A gun’s report rattles my loose window pane. I turn to look.
Outside, pigeons startle from among the girders of a rail overpass like a cave of steel and rust. Beyond the cave mouth runs a canyon of tar and concrete, carved by the human stream that leaves its refuse along the banks: shanties full of desperate bodies and flee-ridden blankets in shades of dirt, grime and gray.
In the middle of the street, a man in an ankle-length coat pauses as if he’s had a sudden thought. An exit wound spreads dark fluid down the back of his coat. Sandals peek from beneath his jacket and the hems of his pants look like silk. He tries to keep on, but weariness climbs his legs and pulls him down.
His killer stands frozen on the sidewalk: A woman, grey coated and still in the gloom of the steel pillars. Her loose hair across her shoulders looks like a shawl made of shadows. Her spot is hers. She owns it. The shanties and shacks of the homeless seem to crowd back from her presence, as though willing to cede the ground.
Her right hand returns under her coat so I see no gun, but I know she fired one by the placement of her feet, by the set of her shoulders and the curved slash of her posture that makes me think of a scimitar held ready to cut.
She watches her victim fall. He’s on the ground before the echoes have stopped playing or the startled pigeons have figured out where to go. As his hat rolls from his head, she lifts her gaze to meet mine.
Her eyes burn so blue the color seems to cross the distance between us like falling spikes of ice. So blue the steel and mud world looks monochrome.
A pattern of pale scars on her face matches one I see when I look in the mirror, exactly over my own heart.
My breath betrays my trust and dives under my heart to hide, splashing shivers through me. A rushing in my ears may be blood or thunder. This is fear. Fear like staring down the bared teeth of a snarling dog, like the sting of a knife to my exposed throat, like looking up at the fist of one who means to break me.
The blue of her eyes chills me to the bone.
I have to meet her. Because that cold fear is an invitation I’ll never deny. And also, because behind the alien distance in her eyes I see something familiar – a promise of myself darkly reflected. I don’t just want to meet her, I want to be her: in how she stands at her crossroads and the world bends about her.
In the same instant as that lightning thought she half lifts one hand toward me. It’s almost a beckon, or almost a farewell.
I reach for the window lock to go out the fire escape, but she’s gone. I never saw her move.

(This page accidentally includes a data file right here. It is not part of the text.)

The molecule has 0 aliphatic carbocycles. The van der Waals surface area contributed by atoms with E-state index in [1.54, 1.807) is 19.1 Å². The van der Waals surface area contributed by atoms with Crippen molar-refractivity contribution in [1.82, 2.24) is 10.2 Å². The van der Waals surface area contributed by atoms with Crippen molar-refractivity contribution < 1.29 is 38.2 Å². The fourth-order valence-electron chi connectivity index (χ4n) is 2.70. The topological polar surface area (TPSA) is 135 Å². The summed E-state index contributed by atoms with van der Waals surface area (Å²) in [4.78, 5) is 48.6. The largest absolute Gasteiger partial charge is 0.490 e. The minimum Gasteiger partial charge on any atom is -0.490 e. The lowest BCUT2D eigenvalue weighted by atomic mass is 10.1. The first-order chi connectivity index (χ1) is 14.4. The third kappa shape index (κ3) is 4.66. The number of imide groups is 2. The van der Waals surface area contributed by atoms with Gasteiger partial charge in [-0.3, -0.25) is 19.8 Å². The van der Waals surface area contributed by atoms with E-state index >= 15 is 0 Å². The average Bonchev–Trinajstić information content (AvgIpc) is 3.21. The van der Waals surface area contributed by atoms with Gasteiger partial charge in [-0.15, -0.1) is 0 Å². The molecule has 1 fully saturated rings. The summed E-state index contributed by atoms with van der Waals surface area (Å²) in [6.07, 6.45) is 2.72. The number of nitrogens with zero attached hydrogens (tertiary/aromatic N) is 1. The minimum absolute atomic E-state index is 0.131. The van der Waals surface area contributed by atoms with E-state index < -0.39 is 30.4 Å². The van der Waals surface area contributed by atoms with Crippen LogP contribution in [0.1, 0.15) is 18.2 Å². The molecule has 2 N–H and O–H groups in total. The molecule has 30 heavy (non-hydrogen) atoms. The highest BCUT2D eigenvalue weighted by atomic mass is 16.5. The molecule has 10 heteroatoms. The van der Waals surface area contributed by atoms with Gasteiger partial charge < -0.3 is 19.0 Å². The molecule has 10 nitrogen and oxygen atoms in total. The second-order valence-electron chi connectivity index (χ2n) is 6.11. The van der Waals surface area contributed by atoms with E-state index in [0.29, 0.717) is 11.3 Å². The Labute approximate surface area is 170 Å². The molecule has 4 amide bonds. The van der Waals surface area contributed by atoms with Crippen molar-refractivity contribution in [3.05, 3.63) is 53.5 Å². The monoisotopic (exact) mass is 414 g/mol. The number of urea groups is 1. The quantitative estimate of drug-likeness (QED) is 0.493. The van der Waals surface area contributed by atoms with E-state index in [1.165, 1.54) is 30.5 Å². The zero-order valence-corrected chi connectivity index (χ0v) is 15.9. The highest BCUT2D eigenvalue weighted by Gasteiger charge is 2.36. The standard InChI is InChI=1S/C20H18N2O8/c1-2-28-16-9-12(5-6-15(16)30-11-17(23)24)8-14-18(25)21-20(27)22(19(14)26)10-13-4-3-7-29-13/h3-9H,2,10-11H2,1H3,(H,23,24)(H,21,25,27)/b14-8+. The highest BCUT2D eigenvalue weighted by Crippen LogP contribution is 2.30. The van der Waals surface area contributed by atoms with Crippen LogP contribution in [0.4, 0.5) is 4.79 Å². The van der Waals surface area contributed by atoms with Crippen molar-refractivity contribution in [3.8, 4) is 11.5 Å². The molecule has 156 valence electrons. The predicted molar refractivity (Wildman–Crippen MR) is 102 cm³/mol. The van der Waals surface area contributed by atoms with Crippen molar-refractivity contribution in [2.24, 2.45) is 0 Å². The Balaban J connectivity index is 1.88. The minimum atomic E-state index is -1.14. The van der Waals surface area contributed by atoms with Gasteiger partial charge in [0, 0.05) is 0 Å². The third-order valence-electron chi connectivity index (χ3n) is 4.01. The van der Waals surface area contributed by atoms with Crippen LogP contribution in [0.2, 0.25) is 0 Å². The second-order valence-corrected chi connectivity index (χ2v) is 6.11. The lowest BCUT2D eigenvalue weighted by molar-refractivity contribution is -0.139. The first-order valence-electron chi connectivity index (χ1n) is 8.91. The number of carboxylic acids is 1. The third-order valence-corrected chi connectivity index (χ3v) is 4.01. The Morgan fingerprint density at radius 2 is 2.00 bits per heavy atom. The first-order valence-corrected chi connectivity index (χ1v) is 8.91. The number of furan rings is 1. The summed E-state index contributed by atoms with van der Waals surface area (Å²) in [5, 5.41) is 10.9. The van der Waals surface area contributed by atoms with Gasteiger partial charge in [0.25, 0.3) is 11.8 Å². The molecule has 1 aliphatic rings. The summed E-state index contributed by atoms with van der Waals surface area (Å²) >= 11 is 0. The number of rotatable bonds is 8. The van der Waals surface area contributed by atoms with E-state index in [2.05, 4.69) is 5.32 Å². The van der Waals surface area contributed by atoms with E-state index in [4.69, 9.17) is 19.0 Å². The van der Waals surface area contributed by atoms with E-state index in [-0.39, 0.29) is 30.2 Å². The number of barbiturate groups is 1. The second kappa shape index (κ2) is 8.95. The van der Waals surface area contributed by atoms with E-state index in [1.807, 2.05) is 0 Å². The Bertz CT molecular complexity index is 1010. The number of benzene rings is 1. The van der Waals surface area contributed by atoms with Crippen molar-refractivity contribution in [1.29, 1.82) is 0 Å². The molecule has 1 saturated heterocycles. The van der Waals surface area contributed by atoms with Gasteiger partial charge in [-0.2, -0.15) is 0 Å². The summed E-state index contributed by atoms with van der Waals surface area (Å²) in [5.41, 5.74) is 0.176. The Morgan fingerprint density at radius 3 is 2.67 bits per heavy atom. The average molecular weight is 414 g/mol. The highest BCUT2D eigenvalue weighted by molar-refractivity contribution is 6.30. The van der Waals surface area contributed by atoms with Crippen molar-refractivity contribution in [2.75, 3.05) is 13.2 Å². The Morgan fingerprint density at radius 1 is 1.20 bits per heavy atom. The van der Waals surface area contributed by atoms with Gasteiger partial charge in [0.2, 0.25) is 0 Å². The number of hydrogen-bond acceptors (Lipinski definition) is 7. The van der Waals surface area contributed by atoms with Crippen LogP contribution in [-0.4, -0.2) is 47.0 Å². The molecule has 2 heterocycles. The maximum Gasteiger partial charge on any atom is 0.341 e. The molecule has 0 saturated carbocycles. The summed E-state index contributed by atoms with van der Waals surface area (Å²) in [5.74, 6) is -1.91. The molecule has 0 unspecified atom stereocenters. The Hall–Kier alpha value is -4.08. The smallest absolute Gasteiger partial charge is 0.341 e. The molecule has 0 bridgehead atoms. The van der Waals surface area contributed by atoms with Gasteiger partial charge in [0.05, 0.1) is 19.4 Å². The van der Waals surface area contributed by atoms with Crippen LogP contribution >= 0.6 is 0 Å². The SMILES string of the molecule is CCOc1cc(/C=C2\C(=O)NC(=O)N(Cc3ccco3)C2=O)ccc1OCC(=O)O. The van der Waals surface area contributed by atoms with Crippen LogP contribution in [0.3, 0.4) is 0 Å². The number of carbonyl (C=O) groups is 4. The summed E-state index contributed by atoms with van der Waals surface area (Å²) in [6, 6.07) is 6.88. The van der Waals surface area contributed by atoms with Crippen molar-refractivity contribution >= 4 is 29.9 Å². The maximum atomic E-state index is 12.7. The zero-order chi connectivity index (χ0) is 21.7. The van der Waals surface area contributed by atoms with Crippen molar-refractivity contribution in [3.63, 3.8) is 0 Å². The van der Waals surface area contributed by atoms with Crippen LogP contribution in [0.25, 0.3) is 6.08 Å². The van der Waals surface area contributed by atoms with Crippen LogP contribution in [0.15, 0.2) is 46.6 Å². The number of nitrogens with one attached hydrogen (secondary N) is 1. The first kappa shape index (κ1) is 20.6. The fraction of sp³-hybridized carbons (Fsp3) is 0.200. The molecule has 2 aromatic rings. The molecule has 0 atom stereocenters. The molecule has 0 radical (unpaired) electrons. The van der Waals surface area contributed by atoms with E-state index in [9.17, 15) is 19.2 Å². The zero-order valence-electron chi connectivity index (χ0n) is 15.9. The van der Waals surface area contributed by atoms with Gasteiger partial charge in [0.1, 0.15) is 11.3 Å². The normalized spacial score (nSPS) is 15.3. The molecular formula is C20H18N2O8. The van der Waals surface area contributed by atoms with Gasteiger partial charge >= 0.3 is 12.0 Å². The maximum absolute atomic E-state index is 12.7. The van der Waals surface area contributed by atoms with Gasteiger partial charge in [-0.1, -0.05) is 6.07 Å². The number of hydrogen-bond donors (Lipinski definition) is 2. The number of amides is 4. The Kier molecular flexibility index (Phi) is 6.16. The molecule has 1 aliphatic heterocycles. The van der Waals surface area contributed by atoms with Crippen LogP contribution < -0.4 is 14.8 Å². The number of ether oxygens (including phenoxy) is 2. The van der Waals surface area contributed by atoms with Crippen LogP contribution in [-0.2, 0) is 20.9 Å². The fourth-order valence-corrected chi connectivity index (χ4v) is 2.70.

My heart hammers like a prisoner against the cage of my ribs. I was looking right at her, and though the shadows and shanties under the overpass are full of places to hide, I should have seen her turning away, or taking a step. But I didn’t. She’s gone, suddenly, magically, and without a trace.
Red blood breaks the monotone world.
Making my legs move is like tearing them out of a block of ice. I watch the pool of red spread far too quickly for its source to survive. He drags himself a few feet toward the curb and then lays still. All the electricity of waiting and watching surges against my frozen muscles. I have to know.
I’ve left my apartment, feet heavy and awkward as I hurtle down the fire escape with raw steel and rust brushing past my fingertips. Cold mud on colder brick squishes between my bare toes. It’s April, but an unseasonably bitter wind off the bay whispers: ‘your hat can’t save you.’ A train approaches on the tracks above.
The dying man looks up at me, his face narrow and high boned, bald head, almond eyes, and skin the color of candle-light. Under his coat he’s wearing a collarless suit of blue silk that’s rapidly turning red. I kneel by his shoulder. The blood on his teeth matches the rust on my fingers. The bullet must have cut an artery. He won’t last long. With a grimace he spits something onto the grit, a wad of paper? Yes, a folded note. He was trying to swallow it. There’s something odd about his open mouth; he hasn’t got a tongue.
The vagrant residents of the overpass have all pulled back into the shadows, watching with eyes rimmed red by their struggles. They’ll take his coat. It may save a life.